Learn about blue-green algae – bacteria that can be harmful to humans and animals – and what you should do if you spot it.
What is it?
Blue-green algae are microscopic, plant-like organisms that occur naturally in ponds, rivers, lakes and streams. They are not actually a type of algae, but a bacteria known as cyanobacteria. Although often blue-green, they can also be olive-green or red.
How to recognize it
Normally, blue-green algae are not visible in the water, but when conditions are favourable, algal populations can rapidly increase to form a large mass in the water, called a bloom.
Blooms are commonly found near docks and shoreline areas in the late summer and early fall. They thrive in areas where the water is shallow, slow moving and warm, but they may be present in deeper, cooler water.
Dense blue-green algae blooms may make the water look bluish-green, or like green pea soup or turquoise paint. Very dense blooms may form solid-looking clumps.
Fresh blooms often smell like newly mown grass, while older blooms may smell like rotting garbage.
One key factor contributing to the growth of blue-green algae is the amount of available nutrients such as phosphorus and nitrogen.
Blue-green algal blooms can be caused by agricultural and stormwater runoff as well as leaching from septic systems.
In Ontario, phosphorus tends to be the nutrient that influences the growth of algae.
If you spot it
Take a cautious approach. Although many varieties of blue-green algae are harmless, some can produce toxins that are harmful to the health of both humans and animals.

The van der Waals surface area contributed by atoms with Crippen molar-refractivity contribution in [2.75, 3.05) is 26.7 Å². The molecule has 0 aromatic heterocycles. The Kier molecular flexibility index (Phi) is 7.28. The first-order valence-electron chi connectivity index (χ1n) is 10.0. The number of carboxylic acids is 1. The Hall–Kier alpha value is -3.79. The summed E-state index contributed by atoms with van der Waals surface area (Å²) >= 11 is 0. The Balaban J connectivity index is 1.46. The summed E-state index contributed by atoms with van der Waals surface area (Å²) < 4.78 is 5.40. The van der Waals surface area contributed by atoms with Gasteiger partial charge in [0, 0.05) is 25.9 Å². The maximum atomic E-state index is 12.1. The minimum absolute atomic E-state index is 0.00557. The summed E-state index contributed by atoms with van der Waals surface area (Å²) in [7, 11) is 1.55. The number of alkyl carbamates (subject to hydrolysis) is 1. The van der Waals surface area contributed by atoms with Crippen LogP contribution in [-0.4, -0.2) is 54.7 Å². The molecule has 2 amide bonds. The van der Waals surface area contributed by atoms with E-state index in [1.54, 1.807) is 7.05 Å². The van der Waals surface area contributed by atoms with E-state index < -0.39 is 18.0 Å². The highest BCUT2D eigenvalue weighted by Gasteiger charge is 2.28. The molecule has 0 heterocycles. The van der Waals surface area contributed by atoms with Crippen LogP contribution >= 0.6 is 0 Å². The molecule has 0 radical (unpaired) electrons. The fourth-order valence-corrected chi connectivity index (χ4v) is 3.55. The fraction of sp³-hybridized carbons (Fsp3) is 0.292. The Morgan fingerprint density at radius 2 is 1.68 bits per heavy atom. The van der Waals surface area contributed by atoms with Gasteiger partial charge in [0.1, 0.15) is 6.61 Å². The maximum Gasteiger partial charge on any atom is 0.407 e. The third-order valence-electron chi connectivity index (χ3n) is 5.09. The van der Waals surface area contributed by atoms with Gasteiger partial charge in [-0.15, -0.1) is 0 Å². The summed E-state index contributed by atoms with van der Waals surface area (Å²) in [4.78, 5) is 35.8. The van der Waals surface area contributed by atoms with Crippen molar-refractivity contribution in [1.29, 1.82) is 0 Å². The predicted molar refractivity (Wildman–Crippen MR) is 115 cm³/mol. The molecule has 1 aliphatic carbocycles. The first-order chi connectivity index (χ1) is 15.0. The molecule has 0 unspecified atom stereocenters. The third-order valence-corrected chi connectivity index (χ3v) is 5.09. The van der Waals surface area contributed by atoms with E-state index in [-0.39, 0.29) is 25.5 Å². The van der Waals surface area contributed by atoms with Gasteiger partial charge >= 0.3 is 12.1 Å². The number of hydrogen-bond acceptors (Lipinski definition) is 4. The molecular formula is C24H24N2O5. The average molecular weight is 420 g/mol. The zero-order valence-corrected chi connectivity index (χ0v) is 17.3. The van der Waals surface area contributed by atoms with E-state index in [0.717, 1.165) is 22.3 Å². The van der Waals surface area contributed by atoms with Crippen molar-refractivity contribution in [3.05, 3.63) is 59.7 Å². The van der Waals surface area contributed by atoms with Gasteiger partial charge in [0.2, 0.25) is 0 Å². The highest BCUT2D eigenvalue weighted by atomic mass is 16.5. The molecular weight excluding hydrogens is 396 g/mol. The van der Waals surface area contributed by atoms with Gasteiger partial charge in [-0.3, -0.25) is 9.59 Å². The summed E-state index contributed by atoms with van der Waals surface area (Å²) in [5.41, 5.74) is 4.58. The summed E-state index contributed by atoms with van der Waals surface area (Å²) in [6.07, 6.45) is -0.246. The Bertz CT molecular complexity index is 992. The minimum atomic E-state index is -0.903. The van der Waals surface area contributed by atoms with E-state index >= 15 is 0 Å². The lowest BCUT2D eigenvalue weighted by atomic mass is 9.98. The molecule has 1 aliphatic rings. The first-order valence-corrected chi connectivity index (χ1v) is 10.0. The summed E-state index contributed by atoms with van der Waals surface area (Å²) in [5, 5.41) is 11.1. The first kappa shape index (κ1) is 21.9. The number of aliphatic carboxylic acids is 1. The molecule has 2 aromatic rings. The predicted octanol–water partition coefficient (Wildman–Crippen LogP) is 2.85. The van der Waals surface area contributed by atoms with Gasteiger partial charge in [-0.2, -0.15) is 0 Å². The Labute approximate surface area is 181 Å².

If you suspect a blue-green algal bloom:
- assume toxins are present
- avoid using, drinking, bathing or swimming in the water (call your local health unit for swimming advisories)
- restrict pet and livestock access to the water
Contact your local health unit for information on health risks associated with blue-green algal blooms.
Report blue-green algal blooms
If you spot blue-green algal blooms, call the Spills Action Centre:
Take these simple steps to prevent the growth of blue-green algae:
- use phosphate-free detergents, personal care and household cleaning products
- avoid using fertilizers on lawns, especially fertilizers that contain phosphorus
- maintain a natural shoreline on lake and riverfront properties
- reduce agricultural runoff by planting or maintaining vegetation along waterways and minimizing fertilizer use
- check septic systems to ensure they do not leak into the water source
Contact your local health unit for more information:
York Region Health
Simcoe Muskoka District Health Unit
Durham Region Public Health
Haliburton, Kawartha, Pine Ridge District Health Unit